Markets sharply higher on election eve
STOCKS SURGED on yesterday on Wall Street, putting the market on course to snap a nine-day losing streak. Health care and financial stocks led the broad rally, as investors focused on the latest turns in the presidential race ahead of Election Day.
The Federal Bureau of Investigation announced on Sunday that its review of newly discovered Hillary Clinton emails found no evidence warranting charges. That appeared to ease the market’s anxiety, which ratcheted up in recent weeks over signs that the presidential race was tightening.
The Dow Jones industrial average gained 371 points, or 2.1 per cent, to 18,260. The Standard & Poor’s 500 index rose 46 points, or 2.2 per cent, to 2,131. The Nasdaq composite index added 119 points, or 2.4 per cent, to 5,166.
The S&P 500, a key market benchmark, is coming off its longest losing streak since 1980. It lost 66 points during the nine-day slide. So far, Markets surges after Democratic presidential candidate Hillary Clinton cleared for second time by the FBI on Sunday.
Monday’s gains have wiped out more than half of those losses. The S&P 500 was on track to notch its biggest singleday gain since March.
Clinton got a boost late Sunday, when FBI Director James Comey told lawmakers that a review of new Clinton emails did not change the bureau’s recommendation that she should not face charges. The market wilted on October 28 after the FBI notified Congress that it was reviewing newly discovered emails linked to Clinton, who is seen by Wall Street as likely to maintain the status quo. Donald Trump’s policies are less clear, and the uncertainty and uncomfortable closeness of the polls caused jitters in financial markets ahead of today’s general election.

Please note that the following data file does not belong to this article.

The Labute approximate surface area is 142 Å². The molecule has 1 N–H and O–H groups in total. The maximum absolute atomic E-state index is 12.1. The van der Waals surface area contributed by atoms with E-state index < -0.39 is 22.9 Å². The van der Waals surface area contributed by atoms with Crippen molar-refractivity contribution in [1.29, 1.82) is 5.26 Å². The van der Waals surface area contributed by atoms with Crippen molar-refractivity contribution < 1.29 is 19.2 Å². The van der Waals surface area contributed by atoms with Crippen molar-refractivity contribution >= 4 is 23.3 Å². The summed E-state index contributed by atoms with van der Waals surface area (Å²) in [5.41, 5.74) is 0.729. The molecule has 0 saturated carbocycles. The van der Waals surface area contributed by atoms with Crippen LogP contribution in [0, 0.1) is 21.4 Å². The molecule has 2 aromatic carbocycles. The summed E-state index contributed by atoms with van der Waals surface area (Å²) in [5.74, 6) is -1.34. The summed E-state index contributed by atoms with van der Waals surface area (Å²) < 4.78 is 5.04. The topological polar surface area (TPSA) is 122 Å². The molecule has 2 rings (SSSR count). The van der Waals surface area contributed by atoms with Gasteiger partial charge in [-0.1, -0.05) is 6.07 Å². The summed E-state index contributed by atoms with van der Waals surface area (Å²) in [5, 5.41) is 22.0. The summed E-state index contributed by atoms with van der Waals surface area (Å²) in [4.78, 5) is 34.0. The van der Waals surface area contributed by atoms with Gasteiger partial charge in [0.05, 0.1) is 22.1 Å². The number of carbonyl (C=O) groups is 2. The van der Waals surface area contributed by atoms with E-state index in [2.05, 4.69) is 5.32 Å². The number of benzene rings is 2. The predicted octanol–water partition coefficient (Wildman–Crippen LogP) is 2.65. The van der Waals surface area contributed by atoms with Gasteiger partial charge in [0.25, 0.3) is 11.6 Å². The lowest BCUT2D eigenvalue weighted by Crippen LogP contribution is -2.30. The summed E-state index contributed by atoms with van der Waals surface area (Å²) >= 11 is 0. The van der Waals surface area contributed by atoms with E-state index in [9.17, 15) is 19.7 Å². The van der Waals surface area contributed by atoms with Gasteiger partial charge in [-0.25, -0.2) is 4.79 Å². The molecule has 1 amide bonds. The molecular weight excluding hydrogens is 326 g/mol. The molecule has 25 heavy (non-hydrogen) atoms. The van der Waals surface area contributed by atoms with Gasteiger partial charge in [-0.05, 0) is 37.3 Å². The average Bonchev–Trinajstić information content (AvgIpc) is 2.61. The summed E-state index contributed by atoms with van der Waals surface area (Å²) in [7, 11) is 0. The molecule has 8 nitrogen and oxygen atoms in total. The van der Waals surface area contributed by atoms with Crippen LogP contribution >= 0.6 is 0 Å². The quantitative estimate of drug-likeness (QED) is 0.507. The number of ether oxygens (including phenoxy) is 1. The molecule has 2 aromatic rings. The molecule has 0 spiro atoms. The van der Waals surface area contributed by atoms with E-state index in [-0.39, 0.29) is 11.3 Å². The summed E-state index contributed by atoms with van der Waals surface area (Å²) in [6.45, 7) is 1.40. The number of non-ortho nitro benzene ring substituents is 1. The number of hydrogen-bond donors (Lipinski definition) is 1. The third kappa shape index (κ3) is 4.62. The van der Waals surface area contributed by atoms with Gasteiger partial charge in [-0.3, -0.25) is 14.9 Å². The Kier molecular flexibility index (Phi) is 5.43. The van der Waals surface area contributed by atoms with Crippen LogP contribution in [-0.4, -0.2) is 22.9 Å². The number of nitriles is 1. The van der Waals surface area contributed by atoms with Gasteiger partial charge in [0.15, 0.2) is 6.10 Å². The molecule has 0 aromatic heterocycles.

“This is not a rational market. This is a reaction to less uncertainty,” said Phil Blancato, CEO of Ladenburg Thalmann Asset Management. “In those kinds of markets, people are jumping into stocks that they think are cheap. And what are the cheapest right now? Financials and health care.”
The VIX, a measure of how much volatility investors expect to see in the market over the next 30 days, slumped 16.2 per cent Monday after surging 40 per cent last week to its highest level since June, when Britain voted to leave the European Union. The slide in the VIX reflected less anxiety among investors.
Safe haven investments also slumped as investors felt comfortable taking on more risk. Bond prices fell, driving the yield on the 10-year Treasury note up to 1.82 per cent from 1.78 per cent late Friday, while the price of gold fell US$22.60, or 1.7 per cent, to US$1,281.90 an ounce. Utilities and phone stocks, two other havens investors seek when they expect turmoil, lagged the market.
In the energy market, US benchmark crude oil was up 82 cents, or 1.9 per cent, at US$44.36 a barrel in New York at midafternoon. The price of oil is coming off a six-day losing streak. Brent crude, which is used to price international oils, was up 56 cents at US$46.14 a barrel in London.